Wednesday, January 17, 2024

What is the most Pervasive False Doctrine in the Body of Christ Today?

What is the most pervasive false doctrine in the body of Christ today?

In particular, we're looking at Western evangelical Christianity, and in particular Christianity within the United States. So in Christianity, in the United States, we've seen two trends that have shaped the theological field of discussion and debate.

The two trends are this, one, the rise of Calvinist mega churches across the country. We've seen numerous Calvinist mega churches grow and multiple. From Tim Keller, who recently passed away to Andy Stanley, to John MacArthur, Mark Driscoll, Craig Groeschel, Matt Chandler, David Platt, Bill Hybels, and so on. You think of people like Francis Chan. He's sort of an outlier. He's not really firmly ideologically Calvinist, but more instinctually. 
So first of all, the rise of Calvinist mega churches affected our theology. 

Secondly, and just as much was the rise of non denominational churches. Most of these non denominational churches are functionally Baptist in theology. I think the reason they've taken off so much and sort of supplanted other denominations is because they have remained biblically conservative in their theology, when many other denominations have strayed liberal in their theology. 

When churches stray from the Bible, they shut down. Plain and simple, that's what we've seen with the decline of mainline protestant churches. The rapid decline of mainline protestant denominations was succinctly matched by their total embrace of gay marriage, gender ideology, and critical race theory based social justice. 

Now, there is a lot to like with both Calvinist and Baptist churches and theology. They've remained close to conservative biblical theology. They've emphasized personal salvation. They've emphasized the need to share the gospel with others (missional). They've clarified a gospel message around penal substitutionary atonement that makes it starkly clear that salvation is based on the finished work of Christ on the cross. There is a lot of good in all of it. 

If we were looking at church theology in general in the west, and what is the biggest red flag, the answer would almost certainly be gay marriage, and the massive swing of the church toward promoting homosexuality. The swing has been truly seismic and devastatingly destructive. It's the most astonishing shift for the church in two thousand years.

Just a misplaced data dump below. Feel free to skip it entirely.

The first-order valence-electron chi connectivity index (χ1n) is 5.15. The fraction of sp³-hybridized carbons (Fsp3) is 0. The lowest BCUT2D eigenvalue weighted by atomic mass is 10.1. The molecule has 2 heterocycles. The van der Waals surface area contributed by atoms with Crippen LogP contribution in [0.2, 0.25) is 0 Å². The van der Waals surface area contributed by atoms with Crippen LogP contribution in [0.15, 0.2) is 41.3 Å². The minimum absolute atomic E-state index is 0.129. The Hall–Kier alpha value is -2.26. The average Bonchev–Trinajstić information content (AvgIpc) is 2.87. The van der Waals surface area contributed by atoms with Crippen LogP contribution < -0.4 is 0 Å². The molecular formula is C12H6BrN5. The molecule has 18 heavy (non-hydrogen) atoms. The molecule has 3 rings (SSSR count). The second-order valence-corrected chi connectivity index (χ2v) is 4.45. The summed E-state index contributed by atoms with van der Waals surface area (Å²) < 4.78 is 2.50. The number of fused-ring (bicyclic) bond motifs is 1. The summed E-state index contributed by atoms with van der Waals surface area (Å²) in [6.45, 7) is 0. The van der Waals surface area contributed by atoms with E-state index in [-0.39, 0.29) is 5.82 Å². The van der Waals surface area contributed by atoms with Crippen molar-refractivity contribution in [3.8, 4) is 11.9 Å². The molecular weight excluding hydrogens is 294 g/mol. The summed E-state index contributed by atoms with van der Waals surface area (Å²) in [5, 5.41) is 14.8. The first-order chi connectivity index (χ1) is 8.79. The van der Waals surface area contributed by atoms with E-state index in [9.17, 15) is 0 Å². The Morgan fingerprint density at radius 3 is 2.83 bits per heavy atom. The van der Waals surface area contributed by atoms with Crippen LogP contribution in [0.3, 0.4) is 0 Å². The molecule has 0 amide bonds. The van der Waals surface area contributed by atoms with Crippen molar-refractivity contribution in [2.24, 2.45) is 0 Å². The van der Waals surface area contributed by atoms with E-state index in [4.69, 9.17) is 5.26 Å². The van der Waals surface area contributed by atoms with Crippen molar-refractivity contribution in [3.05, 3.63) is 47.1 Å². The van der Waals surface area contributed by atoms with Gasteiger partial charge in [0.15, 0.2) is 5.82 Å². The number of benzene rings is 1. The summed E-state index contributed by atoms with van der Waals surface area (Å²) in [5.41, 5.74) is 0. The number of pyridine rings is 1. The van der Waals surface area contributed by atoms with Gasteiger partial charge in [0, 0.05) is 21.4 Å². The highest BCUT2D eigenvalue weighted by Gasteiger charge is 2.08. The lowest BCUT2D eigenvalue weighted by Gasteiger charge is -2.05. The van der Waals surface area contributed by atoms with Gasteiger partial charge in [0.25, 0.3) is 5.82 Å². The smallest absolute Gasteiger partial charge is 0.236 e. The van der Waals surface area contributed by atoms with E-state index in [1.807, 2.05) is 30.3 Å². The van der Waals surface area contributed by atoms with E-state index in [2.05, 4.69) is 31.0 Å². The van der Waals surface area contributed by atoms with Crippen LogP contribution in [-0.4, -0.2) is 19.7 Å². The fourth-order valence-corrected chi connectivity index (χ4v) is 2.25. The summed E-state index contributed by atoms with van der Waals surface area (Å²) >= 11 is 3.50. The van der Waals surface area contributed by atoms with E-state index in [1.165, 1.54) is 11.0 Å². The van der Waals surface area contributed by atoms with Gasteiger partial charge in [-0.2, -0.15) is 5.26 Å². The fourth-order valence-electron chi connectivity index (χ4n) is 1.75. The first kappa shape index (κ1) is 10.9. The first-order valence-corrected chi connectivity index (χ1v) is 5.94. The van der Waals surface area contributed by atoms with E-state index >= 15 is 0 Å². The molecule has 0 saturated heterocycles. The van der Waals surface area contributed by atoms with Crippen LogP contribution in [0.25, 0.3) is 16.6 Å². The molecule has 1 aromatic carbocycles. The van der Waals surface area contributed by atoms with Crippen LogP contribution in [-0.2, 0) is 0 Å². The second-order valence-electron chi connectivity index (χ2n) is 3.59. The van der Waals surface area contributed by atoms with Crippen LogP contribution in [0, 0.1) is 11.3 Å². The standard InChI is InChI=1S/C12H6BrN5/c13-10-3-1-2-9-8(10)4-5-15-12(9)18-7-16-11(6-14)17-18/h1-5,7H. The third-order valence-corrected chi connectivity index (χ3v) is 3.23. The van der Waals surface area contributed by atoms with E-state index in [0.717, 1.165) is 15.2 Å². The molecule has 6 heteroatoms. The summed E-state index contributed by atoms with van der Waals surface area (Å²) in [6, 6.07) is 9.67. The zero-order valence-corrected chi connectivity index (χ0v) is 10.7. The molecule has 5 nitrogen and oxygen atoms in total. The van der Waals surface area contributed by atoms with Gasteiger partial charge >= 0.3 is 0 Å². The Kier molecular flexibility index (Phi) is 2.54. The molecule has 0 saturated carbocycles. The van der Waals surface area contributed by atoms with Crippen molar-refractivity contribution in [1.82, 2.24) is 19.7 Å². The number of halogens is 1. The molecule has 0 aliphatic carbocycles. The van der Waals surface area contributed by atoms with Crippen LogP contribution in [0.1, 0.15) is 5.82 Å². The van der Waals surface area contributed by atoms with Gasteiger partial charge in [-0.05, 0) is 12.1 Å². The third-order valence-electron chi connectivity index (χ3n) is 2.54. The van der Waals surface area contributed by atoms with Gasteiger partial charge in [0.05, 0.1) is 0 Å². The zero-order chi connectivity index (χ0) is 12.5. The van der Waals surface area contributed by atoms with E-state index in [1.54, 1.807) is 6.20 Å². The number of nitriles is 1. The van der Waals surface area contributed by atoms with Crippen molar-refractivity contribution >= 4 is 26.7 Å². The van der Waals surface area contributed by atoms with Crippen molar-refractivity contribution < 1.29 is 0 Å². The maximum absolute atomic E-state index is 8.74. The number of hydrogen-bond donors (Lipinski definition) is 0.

So you could say the most pervasive false doctrine in all of Christianity right now is gay marriage, the promotion of total inclusion.  Hundreds of churches have simply decided, 'we will deny what the Bible says about marriage.' 

But what about evangelical Christianity, the vein of Christianity that holds most firmly to the word of God?  What is the most pervasive false doctrine in evangelicalism?

I believe the most pervasive false doctrine within biblical Christianity is the doctrine of "once saved, always saved." 

This doctrine comes from the fifth point of the Calvinist TULIP acronym which is titled the "perseverance of the saints." And it asserts the idea that is it impossible for a born again Christian to fall away and lose their salvation.

The doctrine also finds a home in Baptist churches, which teach as a point of theology, salvation cannot be lost. Many Baptist (non-denominational) churches would reject the first four points of Calvinism, but they would still agree on the last point and teach that a believer cannot lose their salvation. 

It's a very surprising thing when you think about it. I'm sure many reading of us were taught this doctrine in their churches. But the doctrine is fairly rare outside of Calvinism and Baptist churches. It's a view that rejects free will and asserts a believer can never do things mentioned in scripture like renouncing Christ or denying Christ, or practicing willful active sin. 

If we go back to the early church, we see that the early church fathers agree that a believer can backslide. It was a basic teaching of the early church, to hold fast to Christ, to remain with Christ, and to reject sin, and to die for Christ if necessary, before ever denying Him. 

As Irenaeus wrote, "But to the righteous and holy, and those who have kept his commandments and have remained in his love…he will by his grace give life incorrupt, and will clothe them with eternal glory" -Irenaeus, Against Heresies, Book I, Chapter 10:1. 

But it was a difficult issue to deal with. How does a believer know they are safe in Christ's arms? For the Catholic church, they dealt with this issue by instituting confession. The believer would confess their sins to the Priest. The Priest would then give forgiveness along with penance. This would be practiced monthly, even weekly, or daily if necessary.